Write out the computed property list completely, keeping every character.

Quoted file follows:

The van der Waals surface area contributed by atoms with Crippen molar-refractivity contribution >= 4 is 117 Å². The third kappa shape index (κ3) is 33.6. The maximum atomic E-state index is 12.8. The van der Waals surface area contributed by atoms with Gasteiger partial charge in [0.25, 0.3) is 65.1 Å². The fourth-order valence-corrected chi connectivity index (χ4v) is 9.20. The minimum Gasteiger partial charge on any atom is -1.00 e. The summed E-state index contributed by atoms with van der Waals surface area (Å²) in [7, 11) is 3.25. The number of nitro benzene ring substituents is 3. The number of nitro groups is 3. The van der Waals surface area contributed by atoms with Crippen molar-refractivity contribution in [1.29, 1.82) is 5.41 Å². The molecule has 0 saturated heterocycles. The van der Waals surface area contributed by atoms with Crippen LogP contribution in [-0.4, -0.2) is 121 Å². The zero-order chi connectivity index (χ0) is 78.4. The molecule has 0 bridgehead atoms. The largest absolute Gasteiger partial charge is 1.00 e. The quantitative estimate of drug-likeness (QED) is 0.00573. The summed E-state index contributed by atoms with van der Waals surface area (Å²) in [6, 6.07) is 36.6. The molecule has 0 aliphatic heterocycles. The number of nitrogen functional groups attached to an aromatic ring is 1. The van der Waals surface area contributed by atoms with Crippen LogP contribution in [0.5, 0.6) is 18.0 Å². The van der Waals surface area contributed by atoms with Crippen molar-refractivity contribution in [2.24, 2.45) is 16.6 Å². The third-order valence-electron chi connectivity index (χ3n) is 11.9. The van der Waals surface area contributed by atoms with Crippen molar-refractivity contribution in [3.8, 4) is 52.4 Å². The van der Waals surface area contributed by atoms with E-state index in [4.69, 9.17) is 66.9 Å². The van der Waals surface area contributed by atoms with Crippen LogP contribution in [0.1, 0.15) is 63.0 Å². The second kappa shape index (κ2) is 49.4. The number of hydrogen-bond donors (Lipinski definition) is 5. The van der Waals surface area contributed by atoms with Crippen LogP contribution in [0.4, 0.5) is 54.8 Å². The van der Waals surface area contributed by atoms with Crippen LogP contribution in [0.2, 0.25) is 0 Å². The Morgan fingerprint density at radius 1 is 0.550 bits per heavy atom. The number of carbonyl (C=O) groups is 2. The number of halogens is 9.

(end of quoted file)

The van der Waals surface area contributed by atoms with Crippen molar-refractivity contribution >= 4 is 117 Å². The third kappa shape index (κ3) is 33.6. The maximum atomic E-state index is 12.8. The van der Waals surface area contributed by atoms with Gasteiger partial charge in [0.25, 0.3) is 65.1 Å². The fourth-order valence-corrected chi connectivity index (χ4v) is 9.20. The minimum Gasteiger partial charge on any atom is -1.00 e. The summed E-state index contributed by atoms with van der Waals surface area (Å²) in [7, 11) is 3.25. The number of nitro benzene ring substituents is 3. The number of nitro groups is 3. The van der Waals surface area contributed by atoms with Crippen molar-refractivity contribution in [1.29, 1.82) is 5.41 Å². The molecule has 0 saturated heterocycles. The van der Waals surface area contributed by atoms with Crippen LogP contribution in [-0.4, -0.2) is 121 Å². The zero-order chi connectivity index (χ0) is 78.4. The molecule has 0 bridgehead atoms. The largest absolute Gasteiger partial charge is 1.00 e. The quantitative estimate of drug-likeness (QED) is 0.00573. The summed E-state index contributed by atoms with van der Waals surface area (Å²) in [6, 6.07) is 36.6. The molecule has 0 aliphatic heterocycles. The number of nitrogen functional groups attached to an aromatic ring is 1. The van der Waals surface area contributed by atoms with Crippen LogP contribution in [0.5, 0.6) is 18.0 Å². The van der Waals surface area contributed by atoms with Crippen molar-refractivity contribution in [2.24, 2.45) is 16.6 Å². The third-order valence-electron chi connectivity index (χ3n) is 11.9. The van der Waals surface area contributed by atoms with Crippen molar-refractivity contribution in [3.8, 4) is 52.4 Å². The van der Waals surface area contributed by atoms with E-state index in [4.69, 9.17) is 66.9 Å². The van der Waals surface area contributed by atoms with Crippen LogP contribution in [0.1, 0.15) is 63.0 Å². The second kappa shape index (κ2) is 49.4. The number of hydrogen-bond donors (Lipinski definition) is 5. The van der Waals surface area contributed by atoms with Crippen LogP contribution in [0.4, 0.5) is 54.8 Å². The van der Waals surface area contributed by atoms with Crippen LogP contribution in [0.2, 0.25) is 0 Å². The Morgan fingerprint density at radius 1 is 0.550 bits per heavy atom. The number of carbonyl (C=O) groups is 2. The number of halogens is 9.